So, how does one gain these other experiences? The advice is similar to how we recommend enhancing leadership skills –by looking for opportunities that allow cross-pollination of ideas and by choosing to open up the landscape to which you are exposed. Does your organization have training programs for different skills sets? Is there a mentor in a different department that you can tap to allow you to learn and experience different approaches? Are there outside resources that you can leverage to gain necessary skills? One does not become a partner in a law firm, an accounting firm, a manager in a financial institution, a founder of a start-up, or a leader in an educational institution without obtaining different skills sets such as sales, fund-raising, people management, or creating a business plan. Even within the work domain, MDL can enhance your success by encouraging you to integrate new and appropriate behaviors to enable career progress. Good luck!
Leadership training and development programs are ubiquitous, They’re also big business as part of a $14 billion industry. Despite the great interest, some companies are asking if it is even worth it?
Ironically, attempts to answer that question come from - wait for it! - the same organizations who provide the training. And the answers are usually some form of, “Not exactly...except for the way we do it!”
Fortunately, we can now provide a better answer that is grounded in scientific evidence. A recent meta-analysis published in the Journal of Applied Psychology examined results from 335 studies of leadership training. The results were surprisingly robust, and suggested that leadership training programs can lead to:
The article also suggests some best practices for a successful training program, including:
In our 3 part series on goal setting, we discussed the importance of approach goals, implementation intentions, and coping plans. Today I want to talk about the areas of your life in which you plan to implement them.
Leader development is personal development. As we grow in self-awareness, self-control, adaptability, self-confidence, and personal responsibility, we become better leaders and better people. That’s great news as the pay-offs of our hard work can be experienced in all aspects of life.
We have written on the benefits of taking a multi-domain approach to our own development and some of the ways our family life benefits our working lives. I’d like you to think for a moment about what you want to work on and how you can use the various aspects of life as a “developmental playground” in which you can practice as you progress towards your goals. As leadership is about relationships, we can often practice in other relationships.
While the payoffs can be great and our own development can be accelerated, I need to say: This isn’t easy. This is hard work and sometimes the dynamics of some areas of life make it even more challenging. Perhaps the obstacles and associated coping plans look different in different domains. We need to celebrate small wins and not let setbacks get us down.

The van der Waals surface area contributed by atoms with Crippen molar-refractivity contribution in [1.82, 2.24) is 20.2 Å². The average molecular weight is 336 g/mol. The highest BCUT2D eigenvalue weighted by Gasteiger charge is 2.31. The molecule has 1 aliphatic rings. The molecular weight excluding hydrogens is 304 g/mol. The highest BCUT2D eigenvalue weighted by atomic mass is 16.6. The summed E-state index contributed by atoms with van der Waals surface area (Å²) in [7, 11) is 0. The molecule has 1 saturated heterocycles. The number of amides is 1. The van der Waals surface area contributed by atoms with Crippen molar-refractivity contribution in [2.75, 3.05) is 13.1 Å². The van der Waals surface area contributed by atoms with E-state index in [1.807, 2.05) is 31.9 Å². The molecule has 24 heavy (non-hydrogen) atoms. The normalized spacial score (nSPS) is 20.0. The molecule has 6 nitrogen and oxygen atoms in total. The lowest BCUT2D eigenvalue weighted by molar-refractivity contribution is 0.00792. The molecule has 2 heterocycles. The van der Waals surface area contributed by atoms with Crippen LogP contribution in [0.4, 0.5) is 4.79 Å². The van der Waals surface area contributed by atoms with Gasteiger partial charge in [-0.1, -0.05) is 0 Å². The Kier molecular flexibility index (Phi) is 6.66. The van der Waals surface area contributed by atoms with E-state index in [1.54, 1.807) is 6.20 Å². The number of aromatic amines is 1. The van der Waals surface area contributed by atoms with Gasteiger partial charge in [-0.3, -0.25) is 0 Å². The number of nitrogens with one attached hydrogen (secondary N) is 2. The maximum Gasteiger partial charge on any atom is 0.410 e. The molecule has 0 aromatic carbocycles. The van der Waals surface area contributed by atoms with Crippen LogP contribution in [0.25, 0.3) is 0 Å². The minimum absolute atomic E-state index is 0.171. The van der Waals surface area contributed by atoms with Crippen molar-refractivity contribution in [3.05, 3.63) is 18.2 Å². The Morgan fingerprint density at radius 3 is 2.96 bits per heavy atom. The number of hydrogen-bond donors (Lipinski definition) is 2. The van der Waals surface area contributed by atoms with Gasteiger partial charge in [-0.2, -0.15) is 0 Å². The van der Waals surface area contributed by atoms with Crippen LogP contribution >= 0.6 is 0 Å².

Part 3: Coping with Obstacles
It’s the second week of January and you are back to the grind. All the hope you felt on January 1 from new “you” that would mark this year has deflated. The new goals are already forgotten, the wonderful implementation plan has not worked. So, now what?
This is a very common experience and the people who make it out of the woods in this difficult phase usually do because they have a coping plan. The coping plan is a strategy to overcome obstacles, both seen and unseen, and, it is quite similar to action plan in Part 2 in this series. If one must be intentional about practicing leadership, one must be equally deliberate about overcoming obstacles. Again, the video from Bite Size Psych can help (https://www.youtube.com/watch?v=zLrd9mybAXI), but first we need to do some reflecting…
Identify Potential Obstacles
Before we can determine how to cope with obstacles, we need to identify what they might be. We know ourselves better than anyone and if we take honest look at how we stand in our own way, this might be a good starting point. We are not our only enemies, but we can at least control the obstacles we create for ourselves. So, let’s start there.
If my goal is to listen more intently to my teammates, my children, and my husband, what are some of the obstacles that I could anticipate?
And the external obstacles are also helpful to anticipate:
As you can see, there any number of obstacles that can stand in the way of our best intentions. A coping strategy might be:
“IF I feel rushed and lack time to listen, THEN I will tell my colleague/child/spouse that I really do want to hear the whole story and will need to set aside a time later in the day for it AND then schedule that time.”
Dealing with Unanticipated Obstacles
It would be nice if we could anticipate all obstacles, but, of course, that is unrealistic. The coping plan might need to happen in retrospect for unanticipated obstacles, but we also need to be mindful enough to see these obstacles and know we need to devise a work-around.
What obstacles have you already ran into? How can you create coping plans to work through obstacles when they inevitably arise?